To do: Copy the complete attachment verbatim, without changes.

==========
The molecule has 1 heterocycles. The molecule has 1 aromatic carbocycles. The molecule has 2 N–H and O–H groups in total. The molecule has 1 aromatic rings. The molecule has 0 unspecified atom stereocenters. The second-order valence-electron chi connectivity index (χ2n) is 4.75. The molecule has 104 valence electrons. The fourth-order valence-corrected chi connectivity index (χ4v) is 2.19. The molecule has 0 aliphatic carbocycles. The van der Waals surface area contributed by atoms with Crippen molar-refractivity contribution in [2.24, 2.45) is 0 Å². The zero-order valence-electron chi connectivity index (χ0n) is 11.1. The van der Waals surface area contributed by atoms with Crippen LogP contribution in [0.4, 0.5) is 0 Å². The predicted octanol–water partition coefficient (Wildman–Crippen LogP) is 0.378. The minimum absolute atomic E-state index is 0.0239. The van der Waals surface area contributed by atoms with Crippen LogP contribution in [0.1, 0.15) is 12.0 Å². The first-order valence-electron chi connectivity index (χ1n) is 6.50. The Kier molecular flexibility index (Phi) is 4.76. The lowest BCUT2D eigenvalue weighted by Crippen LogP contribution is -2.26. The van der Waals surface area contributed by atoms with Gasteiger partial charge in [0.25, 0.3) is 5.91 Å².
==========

The molecule has 1 heterocycles. The molecule has 1 aromatic carbocycles. The molecule has 2 N–H and O–H groups in total. The molecule has 1 aromatic rings. The molecule has 0 unspecified atom stereocenters. The second-order valence-electron chi connectivity index (χ2n) is 4.75. The molecule has 104 valence electrons. The fourth-order valence-corrected chi connectivity index (χ4v) is 2.19. The molecule has 0 aliphatic carbocycles. The van der Waals surface area contributed by atoms with Crippen molar-refractivity contribution in [2.24, 2.45) is 0 Å². The zero-order valence-electron chi connectivity index (χ0n) is 11.1. The van der Waals surface area contributed by atoms with Crippen LogP contribution in [0.4, 0.5) is 0 Å². The predicted octanol–water partition coefficient (Wildman–Crippen LogP) is 0.378. The minimum absolute atomic E-state index is 0.0239. The van der Waals surface area contributed by atoms with Crippen LogP contribution in [0.1, 0.15) is 12.0 Å². The first-order valence-electron chi connectivity index (χ1n) is 6.50. The Kier molecular flexibility index (Phi) is 4.76. The lowest BCUT2D eigenvalue weighted by Crippen LogP contribution is -2.26. The van der Waals surface area contributed by atoms with Gasteiger partial charge in [0.25, 0.3) is 5.91 Å².